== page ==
Across Europe, we think structural change is leading to increasingly compelling opportunities for investors.
Consolidation among French telecoms, for example, has curtailed what had long been fierce industry competition and has greatly enhanced the return potential of a smaller number of key players.
Ireland is recovering Similarly, Irish banking has undergone a process of consolidation that enhances the return potential of a smaller group of lending institutions, particularly those who are positioned to benefit from improvements in the domestic commercial real estate market. Overall, gross domestic product in Ireland has not only stabilized but has increased meaningfully since the financial crisis. The government has been quite aggressive in tackling its debt and deficit problems, and real estate prices are recovering. To us, this bodes well for further gains as valuations normalize in the financials and real estate sectors.
The euro may stabilize Some estimates for 2015, for example, suggest that in local currency terms, European equities may rise by double digits for the year. However, euro weakness relative to the U.S. dollar could roughly halve the value of that return when it is translated back into dollars.
It is worth pointing out, though, that the euro, not to mention the yen, has already depreciated substantially relative to the U.S. dollar, and so going forward international investors might not experience such a dramatic adjustment in return translation. At the same time, corporate earnings of international companies in 2015 are likely to benefit from the year-on-year change in currency values.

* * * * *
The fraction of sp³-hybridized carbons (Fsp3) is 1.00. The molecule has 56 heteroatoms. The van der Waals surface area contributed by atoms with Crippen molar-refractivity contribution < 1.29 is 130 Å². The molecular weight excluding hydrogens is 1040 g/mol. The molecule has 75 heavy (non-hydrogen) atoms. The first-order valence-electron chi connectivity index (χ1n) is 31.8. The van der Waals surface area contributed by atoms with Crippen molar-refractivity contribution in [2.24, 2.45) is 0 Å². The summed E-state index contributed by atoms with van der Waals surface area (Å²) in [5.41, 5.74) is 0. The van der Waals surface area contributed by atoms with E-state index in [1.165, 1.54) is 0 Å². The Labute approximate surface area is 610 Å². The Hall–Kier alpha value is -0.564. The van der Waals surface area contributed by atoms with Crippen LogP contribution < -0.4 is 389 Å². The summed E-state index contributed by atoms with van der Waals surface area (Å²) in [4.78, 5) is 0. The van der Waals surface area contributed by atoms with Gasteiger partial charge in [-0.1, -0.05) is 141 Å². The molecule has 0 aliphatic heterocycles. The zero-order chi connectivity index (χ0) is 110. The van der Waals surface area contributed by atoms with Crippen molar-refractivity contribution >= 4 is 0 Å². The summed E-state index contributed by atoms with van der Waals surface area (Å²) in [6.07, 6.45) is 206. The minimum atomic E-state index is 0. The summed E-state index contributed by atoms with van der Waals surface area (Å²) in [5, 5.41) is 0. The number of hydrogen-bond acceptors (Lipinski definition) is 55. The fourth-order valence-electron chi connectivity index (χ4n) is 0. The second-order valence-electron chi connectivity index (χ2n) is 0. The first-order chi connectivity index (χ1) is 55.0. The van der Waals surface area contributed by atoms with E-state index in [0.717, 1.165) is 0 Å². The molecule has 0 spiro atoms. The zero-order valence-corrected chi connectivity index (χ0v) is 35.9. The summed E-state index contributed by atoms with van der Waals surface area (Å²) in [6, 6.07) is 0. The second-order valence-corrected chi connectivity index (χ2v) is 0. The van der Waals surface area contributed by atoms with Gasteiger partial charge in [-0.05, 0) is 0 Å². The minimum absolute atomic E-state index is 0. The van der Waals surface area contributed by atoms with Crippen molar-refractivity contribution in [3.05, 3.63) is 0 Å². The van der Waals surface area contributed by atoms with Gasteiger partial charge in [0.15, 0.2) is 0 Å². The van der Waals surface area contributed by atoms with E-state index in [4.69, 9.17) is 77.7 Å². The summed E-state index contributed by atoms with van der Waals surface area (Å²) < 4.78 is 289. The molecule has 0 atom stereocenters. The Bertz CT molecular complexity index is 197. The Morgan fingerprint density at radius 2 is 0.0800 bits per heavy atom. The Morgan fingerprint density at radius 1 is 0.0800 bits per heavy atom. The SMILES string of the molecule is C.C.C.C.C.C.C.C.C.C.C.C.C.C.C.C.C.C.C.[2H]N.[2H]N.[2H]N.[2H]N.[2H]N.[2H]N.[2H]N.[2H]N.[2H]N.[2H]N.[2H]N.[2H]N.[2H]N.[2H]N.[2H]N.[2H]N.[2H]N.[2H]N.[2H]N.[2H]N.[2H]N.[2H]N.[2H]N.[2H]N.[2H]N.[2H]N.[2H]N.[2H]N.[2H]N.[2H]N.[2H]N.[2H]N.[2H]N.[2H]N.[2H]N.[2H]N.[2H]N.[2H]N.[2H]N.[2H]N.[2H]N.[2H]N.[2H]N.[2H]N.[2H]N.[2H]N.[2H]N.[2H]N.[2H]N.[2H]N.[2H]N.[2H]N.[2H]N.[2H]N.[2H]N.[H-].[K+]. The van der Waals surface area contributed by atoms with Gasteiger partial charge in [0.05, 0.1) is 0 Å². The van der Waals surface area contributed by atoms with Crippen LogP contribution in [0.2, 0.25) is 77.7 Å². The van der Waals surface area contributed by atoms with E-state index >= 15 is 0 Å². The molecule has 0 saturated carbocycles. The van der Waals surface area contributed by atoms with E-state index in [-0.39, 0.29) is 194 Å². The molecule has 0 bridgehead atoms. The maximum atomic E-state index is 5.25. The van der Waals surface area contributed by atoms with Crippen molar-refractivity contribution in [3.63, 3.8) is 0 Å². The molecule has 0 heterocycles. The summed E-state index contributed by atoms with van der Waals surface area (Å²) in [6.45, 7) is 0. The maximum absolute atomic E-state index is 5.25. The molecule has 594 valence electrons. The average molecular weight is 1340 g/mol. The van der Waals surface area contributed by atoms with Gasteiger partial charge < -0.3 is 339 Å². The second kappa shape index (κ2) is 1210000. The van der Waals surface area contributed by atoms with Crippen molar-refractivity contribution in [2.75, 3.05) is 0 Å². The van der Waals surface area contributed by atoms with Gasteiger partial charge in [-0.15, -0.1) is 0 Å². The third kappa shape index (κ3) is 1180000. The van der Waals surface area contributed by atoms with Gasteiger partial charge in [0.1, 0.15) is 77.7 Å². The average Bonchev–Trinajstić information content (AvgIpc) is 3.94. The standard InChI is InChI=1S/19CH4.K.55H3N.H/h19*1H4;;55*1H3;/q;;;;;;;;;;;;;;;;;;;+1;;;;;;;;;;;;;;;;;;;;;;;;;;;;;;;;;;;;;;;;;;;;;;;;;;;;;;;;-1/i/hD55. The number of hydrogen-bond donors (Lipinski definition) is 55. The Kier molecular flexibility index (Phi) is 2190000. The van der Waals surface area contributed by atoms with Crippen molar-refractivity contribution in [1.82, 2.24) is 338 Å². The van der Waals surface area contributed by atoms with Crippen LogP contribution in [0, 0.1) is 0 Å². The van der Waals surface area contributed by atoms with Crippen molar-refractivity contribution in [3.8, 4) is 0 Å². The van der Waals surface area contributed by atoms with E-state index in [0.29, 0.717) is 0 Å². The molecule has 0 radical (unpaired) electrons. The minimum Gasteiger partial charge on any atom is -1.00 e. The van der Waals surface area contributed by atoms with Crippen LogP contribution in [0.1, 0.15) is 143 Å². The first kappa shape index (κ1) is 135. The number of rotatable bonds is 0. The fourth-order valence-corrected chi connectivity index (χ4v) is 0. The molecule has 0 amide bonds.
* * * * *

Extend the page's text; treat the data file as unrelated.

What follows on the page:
For informational purposes only. Not an investment recommendation.
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Diversification does not guarantee a profit or ensure against loss. It is possible to lose money in a diversified portfolio.
Consider these risks before investing: International investing involves certain risks, such as currency fluctuations, economic instability, and political developments. Investments in small and/or midsize companies increase the risk of greater price fluctuations. Bond investments are subject to interest-rate risk, which means the prices of the fund’s bond investments are likely to fall if interest rates rise. Bond investments also are subject to credit risk, which is the risk that the issuer of the bond may default on payment of interest or principal. Interest-rate risk is generally greater for longer-term bonds, and credit risk is generally greater for below-investment-grade bonds, which may be considered speculative. Unlike bonds, funds that invest in bonds have ongoing fees and expenses. Lower-rated bonds may offer higher yields in return for more risk. Funds that invest in government securities are not guaranteed. Mortgage-backed securities are subject to prepayment risk. Commodities involve the risks of changes in market, political, regulatory, and natural conditions. You can lose money by investing in a mutual fund.
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